The wrist consists of several ligaments and joints in between the hand and forearm, as well as the distal end of two larger bones called the ulna and the radius. Its anatomical structure is supposed to provide flexibility and strength so that you can move your hand back and forth, or grab and grip items with ease.
The most common reason for wrist injuries is a bone fracture when you have overexerted the use of your hand. However, wrist injuries may also happen because of repetitive stress that may result in carpal tunnel syndrome, or the inflammation of the tendons – as in the case of a patient with arthritis, or De Quervain tendinosis.
Symptoms of Wrist Injuries
The most common type of wrist injury is a fracture. Others include wrist sprain, strain, and wrist tendinitis.
Some symptoms of wrist injuries are easy to disregard, especially if the pain is still bearable. However, it all starts with pain and discomfort, which could progress to the swelling of the wrist, along with some numbness, dullness, or tingling sensation. Some discoloration may also be present.
In worst cases, the wrist may also become deformed and the person suffering from the injury may soon find that they can no longer use, or move their hand because the wrist has weakened.
When to Seek Medical Help
Even without any signs of discoloration, deformity or weakness of the wrist, it’s still better to seek the help of an orthopedic wrist doctor in Raleigh if the pain has become unbearable. There could be some broken bones, or injuries to tendons or joints that may only be determined with the proper diagnostic tests.
The doctor can order an X-ray, or imaging test to determine the extent of the injury. An orthopaedic wrist specialist can also conduct a physical exam of the wrist to check for range of motion, or wrist strength.
Blood tests may also be required to confirm if abnormal antibodies, or bacteria are causing pain. The wrist may be injured because it has an infection.
Treating Wrist Injuries
Depending on the doctor’s diagnosis, a wrist injury may be treated through:
- Complete rest of the hands and wrists for at least two days
- Ice compressions for 20 to 30 minutes two, or three times a day to help reduce the swelling
- Pain relievers, or anti-inflammatory painkillers
- Wearing a brace, cast, or split to compress the wrist, and allow stabilization
- Physical therapy and exercises
- Cortisone shots
However, while accidents and injuries can happen to anyone, a person is at a higher risk of sustaining a wrist injury if they are:
- Engaging in sports like bowling, golf, gymnastics or tennis.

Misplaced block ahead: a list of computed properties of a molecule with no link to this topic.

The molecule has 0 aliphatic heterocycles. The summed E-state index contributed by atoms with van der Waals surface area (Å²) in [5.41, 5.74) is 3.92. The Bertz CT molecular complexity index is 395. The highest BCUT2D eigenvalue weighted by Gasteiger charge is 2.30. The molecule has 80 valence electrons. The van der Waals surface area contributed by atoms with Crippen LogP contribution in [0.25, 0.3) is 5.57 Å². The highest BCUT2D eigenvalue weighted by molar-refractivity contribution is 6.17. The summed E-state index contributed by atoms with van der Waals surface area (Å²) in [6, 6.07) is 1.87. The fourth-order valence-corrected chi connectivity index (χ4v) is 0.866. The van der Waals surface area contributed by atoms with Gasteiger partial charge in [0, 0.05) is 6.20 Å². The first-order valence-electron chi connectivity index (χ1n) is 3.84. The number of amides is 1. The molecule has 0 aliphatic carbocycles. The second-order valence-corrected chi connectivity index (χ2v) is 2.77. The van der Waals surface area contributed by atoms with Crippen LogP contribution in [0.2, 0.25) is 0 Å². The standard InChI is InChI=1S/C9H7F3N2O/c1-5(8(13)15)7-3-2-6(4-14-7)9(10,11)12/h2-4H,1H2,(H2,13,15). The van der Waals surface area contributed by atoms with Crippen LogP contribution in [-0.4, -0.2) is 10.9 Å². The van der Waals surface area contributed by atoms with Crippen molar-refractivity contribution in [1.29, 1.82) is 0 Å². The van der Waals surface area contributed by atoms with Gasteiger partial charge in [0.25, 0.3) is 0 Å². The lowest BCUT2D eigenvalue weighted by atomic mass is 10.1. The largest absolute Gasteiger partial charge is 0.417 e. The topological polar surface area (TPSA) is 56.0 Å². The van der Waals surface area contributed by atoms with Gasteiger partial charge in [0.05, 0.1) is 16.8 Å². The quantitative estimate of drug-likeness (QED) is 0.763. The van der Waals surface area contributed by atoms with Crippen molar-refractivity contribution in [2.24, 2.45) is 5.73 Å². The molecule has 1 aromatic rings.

- Working in an environment with repetitive motion such as frequent use of power tools, typing on the keyboard, or being at an assembly line.
- Has a history of arthritis, or carpal tunnel syndrome.
Preventing Wrist Injuries
The best way to manage a wrist injury is through prevention. A person at a higher risk must be proactive in protecting themselves by building bone strength through calcium supplements and calcium-rich foods. They must also be mindful to use protective gear, such as a wrist guard, especially when participating in sports activities.
They should also regularly exercise and do stretches to strengthen the body’s musculoskeletal structure. This way, their body can handle physical stress better when they are doing repetitive activities, or putting force on their wrist.
Where to Find an Orthopedic Wrist Doctor in Raleigh
If you are looking for an orthopedic wrist doctor, Raleigh Orthopedic Clinic is the place to go. We have board-certified fellowship-trained hand and upper extremity surgeons who bring together many years of experience in diagnosing, managing, and correcting various conditions, which can literally run from the fingertips to the elbow.
Make an appointment with one of our orthopedic wrist doctors in Raleigh (or our other locations) to get specialized treatment with a personal approach. For inquiries, don’t hesitate to Contact Us or call us at 919-781-5600.
The material contained on this site is for informational purposes only and DOES NOT CONSTITUTE THE PROVIDING OF MEDICAL ADVICE, and is not intended to be a substitute for independent professional medical judgment, advice, diagnosis, or treatment. Always seek the advice of your physician or other qualified healthcare providers with any questions or concerns you may have regarding your health.